Directory of Open Access Journals (Sweden)

    Allison S Thomas

    2017-09-01

    Full Text Available HIV-specific CD8+ T-cell responses limit viral replication in untreated infection. After the initiation of antiretroviral therapy (ART, these responses decay and the infected cell population that remains is commonly considered to be invisible to T-cells. We hypothesized that HIV antigen recognition may persist in ART-treated individuals due to low-level or episodic protein expression. We posited that if persistent recognition were occurring it would be preferentially directed against the early HIV gene products Nef, Tat, and Rev as compared to late gene products, such as Gag, Pol, and Env, which have higher barriers to expression. Using a primary cell model of latency, we observed that a Nef-specific CD8+ T-cell clone exhibited low-level recognition of infected cells prior to reactivation and robust recognition shortly thereafter. A Gag-specific CD8+ T-cell clone failed to recognized infected cells under these conditions, corresponding with a lack of detectable Gag expression. We measured HIV-specific T-cell responses in 96 individuals who had been suppressed on ART for a median of 7 years, and observed a significant, direct correlation between cell-associated HIV DNA levels and magnitudes of IFN-γ-producing Nef/Tat/Rev-specific T-cell responses. This correlation was confirmed in an independent cohort (n = 18. Correlations were not detected between measures of HIV persistence and T-cell responses to other HIV antigens. The correlation with Nef/Tat/Rev-specific T-cells was attributable to Nef-specific responses, the breadth of which also correlated with HIV DNA levels. These results suggest that ongoing Nef expression in ART-treated individuals drives preferential maintenance and/or expansion of T-cells reactive to this protein, implying sensing of infected cells by the immune system. The direct correlation, however, suggests that recognition does not result in efficient elimination of infected cells. These results raise the possibility that

  3. A dendrite-autonomous mechanism for direction selectivity in retinal starburst amacrine cells.

    Science.gov (United States)

    Hausselt, Susanne E; Euler, Thomas; Detwiler, Peter B; Denk, Winfried

    2007-07-01

    Detection of image motion direction begins in the retina, with starburst amacrine cells (SACs) playing a major role. SACs generate larger dendritic Ca(2+) signals when motion is from their somata towards their dendritic tips than for motion in the opposite direction. To study the mechanisms underlying the computation of direction selectivity (DS) in SAC dendrites, electrical responses to expanding and contracting circular wave visual stimuli were measured via somatic whole-cell recordings and quantified using Fourier analysis. Fundamental and, especially, harmonic frequency components were larger for expanding stimuli. This DS persists in the presence of GABA and glycine receptor antagonists, suggesting that inhibitory network interactions are not essential. The presence of harmonics indicates nonlinearity, which, as the relationship between harmonic amplitudes and holding potential indicates, is likely due to the activation of voltage-gated channels. [Ca(2+)] changes in SAC dendrites evoked by voltage steps and monitored by two-photon microscopy suggest that the distal dendrite is tonically depolarized relative to the soma, due in part to resting currents mediated by tonic glutamatergic synaptic input, and that high-voltage-activated Ca(2+) channels are active at rest. Supported by compartmental modeling, we conclude that dendritic DS in SACs can be computed by the dendrites themselves, relying on voltage-gated channels and a dendritic voltage gradient, which provides the spatial asymmetry necessary for direction discrimination.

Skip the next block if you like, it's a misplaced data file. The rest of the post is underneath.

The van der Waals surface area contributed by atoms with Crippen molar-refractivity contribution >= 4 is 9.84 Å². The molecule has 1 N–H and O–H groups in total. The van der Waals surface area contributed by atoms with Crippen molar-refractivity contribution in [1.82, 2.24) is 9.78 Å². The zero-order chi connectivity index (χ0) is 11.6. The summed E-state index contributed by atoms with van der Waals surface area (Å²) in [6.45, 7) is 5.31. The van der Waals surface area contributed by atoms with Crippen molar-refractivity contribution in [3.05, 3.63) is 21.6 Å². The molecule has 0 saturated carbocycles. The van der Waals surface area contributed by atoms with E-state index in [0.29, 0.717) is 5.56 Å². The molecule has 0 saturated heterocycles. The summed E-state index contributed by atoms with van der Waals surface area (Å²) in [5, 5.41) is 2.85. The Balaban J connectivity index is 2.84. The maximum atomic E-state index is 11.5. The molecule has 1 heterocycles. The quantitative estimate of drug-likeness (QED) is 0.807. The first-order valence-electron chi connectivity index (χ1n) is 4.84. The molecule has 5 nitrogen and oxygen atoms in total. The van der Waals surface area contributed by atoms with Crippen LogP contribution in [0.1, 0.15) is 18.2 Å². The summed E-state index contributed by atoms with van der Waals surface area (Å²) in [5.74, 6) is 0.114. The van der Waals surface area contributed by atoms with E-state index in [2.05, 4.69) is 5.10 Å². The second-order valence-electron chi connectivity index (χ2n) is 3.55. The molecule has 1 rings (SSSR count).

4. A dendrite-autonomous mechanism for direction selectivity in retinal starburst amacrine cells.

    Directory of Open Access Journals (Sweden)

    Susanne E Hausselt

    2007-07-01

    Full Text Available Detection of image motion direction begins in the retina, with starburst amacrine cells (SACs playing a major role. SACs generate larger dendritic Ca(2+ signals when motion is from their somata towards their dendritic tips than for motion in the opposite direction. To study the mechanisms underlying the computation of direction selectivity (DS in SAC dendrites, electrical responses to expanding and contracting circular wave visual stimuli were measured via somatic whole-cell recordings and quantified using Fourier analysis. Fundamental and, especially, harmonic frequency components were larger for expanding stimuli. This DS persists in the presence of GABA and glycine receptor antagonists, suggesting that inhibitory network interactions are not essential. The presence of harmonics indicates nonlinearity, which, as the relationship between harmonic amplitudes and holding potential indicates, is likely due to the activation of voltage-gated channels. [Ca(2+] changes in SAC dendrites evoked by voltage steps and monitored by two-photon microscopy suggest that the distal dendrite is tonically depolarized relative to the soma, due in part to resting currents mediated by tonic glutamatergic synaptic input, and that high-voltage-activated Ca(2+ channels are active at rest. Supported by compartmental modeling, we conclude that dendritic DS in SACs can be computed by the dendrites themselves, relying on voltage-gated channels and a dendritic voltage gradient, which provides the spatial asymmetry necessary for direction discrimination.